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Beans Carbohydrates

Is there anything similar to Beans Carbohydrates. I heard about this from a friend, can you tell me something more about this?
(November 16, 2010)

Beans Carbohydrates

Complex carbohydrates are basically those carbohydrates that form long chains of sugar molecules that are known as starches.  Starches are known to be easily digested by the body, however cellulose which is an important content of dietary fiber is not digested by the body and hence may lead to weight gain when accumulated in the body. Complex carbohydrates are found in various vegetables, seeds, nuts etc and should constitute an important part of one’s diet on a daily basis. Beans are also a rich source of carbohydrates and are also known to be a source of vitamins, minerals and fiber. Some types of beans are also known to provide the body with calcium, iron, potassium, sodium and other such nutrients. The fiber and the carbohydrates in beans is known to have plenty of health benefits as they help in relieving constipation, maintain normal blood glucose levels and also have a protective effect on the heart against conditions like heart disease, obesity diabetes and so on.

Beans tend to lower the total cholesterol and triglyceride levels. Carbohydrates in beans are also known to be highly beneficial to one’s health as beans tend to have a low glycemic value and the high fiber content in beans ensures that there are no glucose or insulin spikes in the blood. Additionally, beans are also known to provide the individual with many bodybuilding benefits as they are rich sources of proteins and fiber besides carbohydrates and are also a cheap and relatively inexpensive source of protein and fiber.

Beans or legumes are known to be one of the primary sources of energy to the body as they are also known to fill up the individual. Additionally beans, being high in fiber and carbohydrates, also help one lose weight or maintain a desirable weight as they take longer to digest which results in the individual feeling satiated for a longer period of time and hence not eating too often. Those who plan on adding beans to their diet on a regular basis need to remember that there are certain sugars in beans that cannot be digested and are therefore attacked by the bacteria in the intestine to produce gas. Most dieticians will therefore recommend that beans be soaked in some water for some time before cooking them as this tends to reduce the potential formation of gas. One may also avoid the problem of gas associated with beans by gradually introducing beans to their diet and also maintaining a high intake of fiber.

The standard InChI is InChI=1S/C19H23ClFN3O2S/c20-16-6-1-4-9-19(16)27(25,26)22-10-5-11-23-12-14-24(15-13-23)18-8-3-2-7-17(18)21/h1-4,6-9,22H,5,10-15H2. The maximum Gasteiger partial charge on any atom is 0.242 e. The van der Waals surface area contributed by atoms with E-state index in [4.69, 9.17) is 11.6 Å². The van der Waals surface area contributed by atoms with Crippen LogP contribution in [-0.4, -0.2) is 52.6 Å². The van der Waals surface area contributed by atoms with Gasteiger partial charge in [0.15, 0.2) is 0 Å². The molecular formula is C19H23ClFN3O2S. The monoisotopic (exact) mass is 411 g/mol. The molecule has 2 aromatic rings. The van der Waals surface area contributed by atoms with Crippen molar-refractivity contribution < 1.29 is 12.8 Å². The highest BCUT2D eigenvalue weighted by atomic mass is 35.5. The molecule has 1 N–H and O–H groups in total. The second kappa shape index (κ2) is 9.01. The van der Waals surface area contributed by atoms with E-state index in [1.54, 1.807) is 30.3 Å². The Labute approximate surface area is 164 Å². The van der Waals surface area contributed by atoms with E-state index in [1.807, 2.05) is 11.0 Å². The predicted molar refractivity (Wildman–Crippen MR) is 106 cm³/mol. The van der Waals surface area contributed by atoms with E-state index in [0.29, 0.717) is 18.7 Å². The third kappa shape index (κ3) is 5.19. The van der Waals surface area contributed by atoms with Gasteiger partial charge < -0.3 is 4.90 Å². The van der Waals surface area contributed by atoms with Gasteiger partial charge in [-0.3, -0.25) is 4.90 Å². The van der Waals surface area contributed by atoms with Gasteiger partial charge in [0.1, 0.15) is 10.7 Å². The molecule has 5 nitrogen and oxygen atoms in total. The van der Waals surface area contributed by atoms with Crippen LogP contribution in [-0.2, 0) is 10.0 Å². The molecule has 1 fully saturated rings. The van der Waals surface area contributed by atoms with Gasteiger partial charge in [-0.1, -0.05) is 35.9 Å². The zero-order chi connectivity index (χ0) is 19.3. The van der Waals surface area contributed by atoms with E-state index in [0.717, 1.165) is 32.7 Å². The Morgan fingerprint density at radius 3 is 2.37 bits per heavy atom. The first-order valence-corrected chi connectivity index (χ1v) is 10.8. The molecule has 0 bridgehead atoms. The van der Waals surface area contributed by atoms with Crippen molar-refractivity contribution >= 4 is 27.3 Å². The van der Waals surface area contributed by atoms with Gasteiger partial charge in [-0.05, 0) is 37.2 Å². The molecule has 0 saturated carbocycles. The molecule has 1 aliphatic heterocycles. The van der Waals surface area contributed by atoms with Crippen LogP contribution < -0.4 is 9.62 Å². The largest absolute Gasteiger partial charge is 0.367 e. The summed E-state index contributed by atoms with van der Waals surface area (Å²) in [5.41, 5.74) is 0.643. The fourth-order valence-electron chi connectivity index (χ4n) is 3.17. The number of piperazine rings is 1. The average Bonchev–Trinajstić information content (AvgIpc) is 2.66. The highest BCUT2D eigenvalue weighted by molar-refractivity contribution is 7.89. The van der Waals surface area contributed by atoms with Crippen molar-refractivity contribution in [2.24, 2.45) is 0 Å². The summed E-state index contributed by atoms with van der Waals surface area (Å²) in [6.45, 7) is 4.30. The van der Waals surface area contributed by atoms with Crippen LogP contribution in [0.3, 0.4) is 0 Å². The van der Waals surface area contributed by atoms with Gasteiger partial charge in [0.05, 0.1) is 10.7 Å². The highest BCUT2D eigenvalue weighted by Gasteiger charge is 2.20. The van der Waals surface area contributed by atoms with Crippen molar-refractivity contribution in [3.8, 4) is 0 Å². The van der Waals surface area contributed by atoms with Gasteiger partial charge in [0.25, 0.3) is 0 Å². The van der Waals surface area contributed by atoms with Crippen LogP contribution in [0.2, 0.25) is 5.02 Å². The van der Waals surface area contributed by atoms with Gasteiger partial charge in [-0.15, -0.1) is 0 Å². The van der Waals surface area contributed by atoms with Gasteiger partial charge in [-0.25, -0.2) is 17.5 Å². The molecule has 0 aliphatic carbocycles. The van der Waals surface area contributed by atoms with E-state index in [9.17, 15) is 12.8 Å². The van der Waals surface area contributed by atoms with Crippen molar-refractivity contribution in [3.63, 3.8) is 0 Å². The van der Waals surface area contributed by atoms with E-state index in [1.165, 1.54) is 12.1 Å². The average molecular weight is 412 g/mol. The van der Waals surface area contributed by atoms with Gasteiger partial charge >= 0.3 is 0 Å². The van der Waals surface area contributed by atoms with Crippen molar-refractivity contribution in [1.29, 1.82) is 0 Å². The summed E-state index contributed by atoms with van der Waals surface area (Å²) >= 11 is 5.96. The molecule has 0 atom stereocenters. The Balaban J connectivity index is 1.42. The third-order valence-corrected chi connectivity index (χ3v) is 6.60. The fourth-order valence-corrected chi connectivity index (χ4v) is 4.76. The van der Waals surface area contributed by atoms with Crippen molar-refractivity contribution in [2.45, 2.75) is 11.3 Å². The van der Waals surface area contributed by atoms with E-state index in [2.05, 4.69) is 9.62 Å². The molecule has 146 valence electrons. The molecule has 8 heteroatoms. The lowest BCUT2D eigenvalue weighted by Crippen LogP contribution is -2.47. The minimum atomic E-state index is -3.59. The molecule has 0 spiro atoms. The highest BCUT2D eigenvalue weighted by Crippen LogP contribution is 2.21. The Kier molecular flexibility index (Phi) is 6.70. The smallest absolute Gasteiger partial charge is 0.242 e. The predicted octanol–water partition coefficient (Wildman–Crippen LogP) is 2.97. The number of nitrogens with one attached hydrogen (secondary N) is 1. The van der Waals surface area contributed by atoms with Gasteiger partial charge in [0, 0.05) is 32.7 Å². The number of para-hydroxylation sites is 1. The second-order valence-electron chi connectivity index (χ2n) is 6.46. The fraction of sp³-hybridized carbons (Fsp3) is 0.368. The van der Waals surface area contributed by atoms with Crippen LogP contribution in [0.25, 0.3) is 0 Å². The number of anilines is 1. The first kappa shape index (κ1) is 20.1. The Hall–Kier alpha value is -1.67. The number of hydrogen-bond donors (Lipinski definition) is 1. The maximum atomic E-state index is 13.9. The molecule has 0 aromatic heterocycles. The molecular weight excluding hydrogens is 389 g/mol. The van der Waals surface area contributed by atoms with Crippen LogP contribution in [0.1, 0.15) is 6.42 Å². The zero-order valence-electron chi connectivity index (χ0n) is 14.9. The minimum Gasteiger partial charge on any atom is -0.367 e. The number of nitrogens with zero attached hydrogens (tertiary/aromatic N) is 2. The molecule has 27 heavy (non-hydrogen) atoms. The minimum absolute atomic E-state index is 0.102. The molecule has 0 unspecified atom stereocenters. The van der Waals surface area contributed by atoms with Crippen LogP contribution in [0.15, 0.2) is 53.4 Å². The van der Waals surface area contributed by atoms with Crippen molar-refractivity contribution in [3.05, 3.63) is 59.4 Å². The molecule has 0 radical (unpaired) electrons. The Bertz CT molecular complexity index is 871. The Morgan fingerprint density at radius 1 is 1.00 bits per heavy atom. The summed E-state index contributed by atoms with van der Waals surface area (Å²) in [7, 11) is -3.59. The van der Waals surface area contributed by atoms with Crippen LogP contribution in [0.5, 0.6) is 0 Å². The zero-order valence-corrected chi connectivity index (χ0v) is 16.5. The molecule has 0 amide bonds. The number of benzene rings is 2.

Submitted by M S on November 16, 2010 at 03:14


Carbohydrates in Beans

Beans are a rich source of B complex vitamins. Iron, potassium, calcium and magnesium are also present in beans. They are not complete proteins, though certain amino acids in dried beans have the capacity to overcome certain diseases. Soluble fibre in beans helps in reduction of cholesterol. Beans have a low glycemic index due to which, a steep rise in the blood sugar levels are not seen. Half a cup of dried beans provide 120 calories and complex carbohydrates. Other protective factors present in beans are folates, zinc, resistant starch, selenium, non starch polysaccharides, selenium and oligosaccharides. They help in lowering the risk of colon cancer and type 2 diabetes mellitus. It strengthens immune system by improving the nutritional status in overcoming AIDS. Bad or LDL cholesterol and total cholesterol are reduced. It enhances control of diabetes in type 1 and 2. It reduces the risk of heart disease and diabetes. Inhibitors or non nutritive substances, such as saponins, phytates, protease inhibitors, lectins and saponins are seen. They provide little fat and are devoid of cholesterol.

One cup of white beans provides 46 grams of carbohydrates.

100 grams of green gram beans- 15 grams

100 grams soybeans- 17 grams

100 grams of lentils- 17 grams

Submitted by E L on April 18, 2008 at 10:50


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